Yet Unfulfilled at Reese Gallery

Established in 2014, the Reese Gallery is a relatively new addition to the arts district of Cherokee Street in St. Louis, located just off of Antique Row at 3410 Wisconsin Avenue. Currently on view is Yet Unfulfilled, a two-person exhibition featuring Kahlil Irving’s ceramic sculptures and Erica Popp’s photographs. Irving’s encrusted sculptures are made of compressed layers of forms and textures, often sliced to expose their transections and interspersed with vernacular forms such as slip cast recreations of detritus. The resulting effect is a luscious, corporeal materiality that is both engrossing and abject. In contrast, Popp’s photographs of rural Midwestern landscapes are taken during the bleakest seasons of the year and portray a feeling of vulnerability through their absence of activity and crops.

Irving’s ceramic conglomerations rest upon pedestals throughout the small gallery space. These sculptures are made of thick slabs and paper-like, fragile sheets combined with other forms such as coils and casts of disposable food containers; everything is fabricated entirely out of clay. Their surfaces are treated with painterly abandon and glazed with bold colors and patterns. Compiled Mass #1 is constructed with blunt directness, while its surface is coated in clashing colors—both stylistic tendencies of German Expressionism. Irving’s sculpture is visceral, chunky and looks heavy. Layer upon layer are stacked on top of each other. A slab juts out aggressively beside a food box; both are covered in decals of scratched out lottery tickets. Compiled Mass #1 is coated in thick, gloppy glazes—mostly black except for occasional smatterings and drips of vibrant green, red, yellow, and gold, as well as decorative patterning.

Irving’s use of commonplace and unglamorous materials also shares similarities with the Arte Povera movement—a group of Italian artists who emerged in the late 1960s and experimented with non-traditional materials like soil, rags, and twigs as a way to challenge the values of the commercialized contemporary gallery system. However, unlike the Arte Povera artists, who were linked to contemporary political radicalism and social issues, Irving appears to be less engaged with any specific political agendas. Instead his practice seems to be process-driven and informed by his experiments with materials and methods, while throwaway objects extend from his everyday experiences into his studio works.

Together with Irving’s sculptures, Erica Popp’s photographs of rural Midwestern landscapes line the walls of the front room. Popp’s photographs are comfortably scaled at 12” x 18”—a size that is appropriate both for the quietness of her subject matter as well as the intimate gallery they are currently housed in. Photographed in fall and winter months, her landscapes all share a muted, earth-colored palette with subtle tonal variations. Popp vigorously and repeatedly photographs Illinois and Indiana landscapes, imbuing them with an intellectually rigorous approach. They show expansive, desolate landscapes filled with dried grass, cut stalks, and upturned soil. No crops or people are present. If it were not for houses and farms in the distant horizons, these scenes would seem to be completely uninhabited. Popp’s photographs could be compared to Dutch artist Carla Klein, who paints spaces that are typically active (airplane runways and highways) as abandoned landscapes. Klein’s landscapes are unchanging; their somber conditions are set. The bleakness in Popp’s photographs, however, is temporary and offers the promise of change in the coming spring and summer seasons. Popp’s Tire Tracks, Rural Indiana portrays a field absent of human presence. The soil’s surface is imprinted with indexical tire tracks that are covered with a light veil of snow, not enough to cover the tracks completely, just enough to emphasize the tread of the tires. Being frozen, these marks have a feeling of permanence, but it is a conditional permanence—one that will thaw and change in the coming months. In this way, Popp’s series indicates the meaning behind the exhibition’s title, Yet Unfulfilled, borrowed from a speech that Martin Luther King Jr. gave entitled “The American Dream”. Speaking to an audience at Drew University in 1964, he stated that America was “a dream yet unfulfilled” and had not truly experienced our deep interdependence due to poverty, violence, and racial discrimination. The potential for change that Popp suggests in her photographs could be aligned with this aspiration of amendment.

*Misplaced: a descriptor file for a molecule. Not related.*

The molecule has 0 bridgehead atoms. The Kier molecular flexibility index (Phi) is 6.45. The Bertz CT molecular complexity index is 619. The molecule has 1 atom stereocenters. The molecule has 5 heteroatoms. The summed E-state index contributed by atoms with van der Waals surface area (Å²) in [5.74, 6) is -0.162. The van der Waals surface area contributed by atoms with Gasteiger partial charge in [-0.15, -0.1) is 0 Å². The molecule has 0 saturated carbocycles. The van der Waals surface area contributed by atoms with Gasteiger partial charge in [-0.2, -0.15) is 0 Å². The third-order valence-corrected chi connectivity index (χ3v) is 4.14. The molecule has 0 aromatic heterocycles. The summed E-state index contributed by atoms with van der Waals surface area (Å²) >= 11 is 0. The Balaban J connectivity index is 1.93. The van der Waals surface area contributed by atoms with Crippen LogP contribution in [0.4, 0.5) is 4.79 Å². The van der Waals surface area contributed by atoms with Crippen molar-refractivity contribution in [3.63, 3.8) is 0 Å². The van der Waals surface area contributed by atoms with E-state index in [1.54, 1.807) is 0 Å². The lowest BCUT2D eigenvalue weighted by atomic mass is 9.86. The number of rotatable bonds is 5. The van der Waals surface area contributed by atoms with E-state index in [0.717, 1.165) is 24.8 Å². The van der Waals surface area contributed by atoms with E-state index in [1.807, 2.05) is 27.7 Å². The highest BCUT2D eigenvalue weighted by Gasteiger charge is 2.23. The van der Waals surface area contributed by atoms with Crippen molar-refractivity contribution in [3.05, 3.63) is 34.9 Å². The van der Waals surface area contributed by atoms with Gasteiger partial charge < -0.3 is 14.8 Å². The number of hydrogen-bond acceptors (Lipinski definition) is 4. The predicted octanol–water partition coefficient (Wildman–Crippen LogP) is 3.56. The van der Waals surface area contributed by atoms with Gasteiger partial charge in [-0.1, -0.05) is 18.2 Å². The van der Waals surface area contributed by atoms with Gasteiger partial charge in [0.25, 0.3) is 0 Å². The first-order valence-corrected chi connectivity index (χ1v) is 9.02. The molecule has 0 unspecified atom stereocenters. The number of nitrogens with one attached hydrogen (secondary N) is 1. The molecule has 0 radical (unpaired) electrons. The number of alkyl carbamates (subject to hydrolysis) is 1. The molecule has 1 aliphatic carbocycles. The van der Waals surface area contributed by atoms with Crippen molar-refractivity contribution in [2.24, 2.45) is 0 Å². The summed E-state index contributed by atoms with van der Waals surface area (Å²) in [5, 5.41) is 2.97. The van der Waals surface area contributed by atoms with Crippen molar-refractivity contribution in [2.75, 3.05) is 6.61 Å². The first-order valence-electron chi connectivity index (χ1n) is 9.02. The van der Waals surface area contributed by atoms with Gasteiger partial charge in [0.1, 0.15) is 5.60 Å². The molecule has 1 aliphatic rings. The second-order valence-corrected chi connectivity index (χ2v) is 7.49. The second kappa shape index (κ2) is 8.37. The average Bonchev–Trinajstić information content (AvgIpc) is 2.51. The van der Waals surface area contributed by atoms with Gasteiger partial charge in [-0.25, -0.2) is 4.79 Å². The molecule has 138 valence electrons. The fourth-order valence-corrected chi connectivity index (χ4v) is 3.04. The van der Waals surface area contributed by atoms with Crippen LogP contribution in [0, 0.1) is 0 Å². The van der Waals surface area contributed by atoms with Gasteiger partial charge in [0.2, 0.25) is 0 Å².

From the front room and into the back, the exhibition informally continues. This room is divided by a long wooden table; one side features an antique stove and kitchen sink, the other an expansion of the exhibit, though more casually curated. Small sculptures by Irving are mindfully placed on an aged wooden, green bookshelf. A few are casts of food boxes, which are embedded in his larger sculptures, but here they stand alone as independent objects. Popp’s framed photograph, Tree Between Fields, leans on the mantle of a fireplace now filled in with bricks. This photograph shows two fields side by side, each a different tone and value, with a single tree dividing them in the center of the picture plane.

Irving and Popp choose materials or subjects that are often overlooked, and their works are consequently instilled with a sense of melancholy. Both re-contextualize the mundane—Irving by incorporating throwaway objects, Popp by presenting barren fields. Through reconsideration, both artists take what was once despondent and impart the potential of change.

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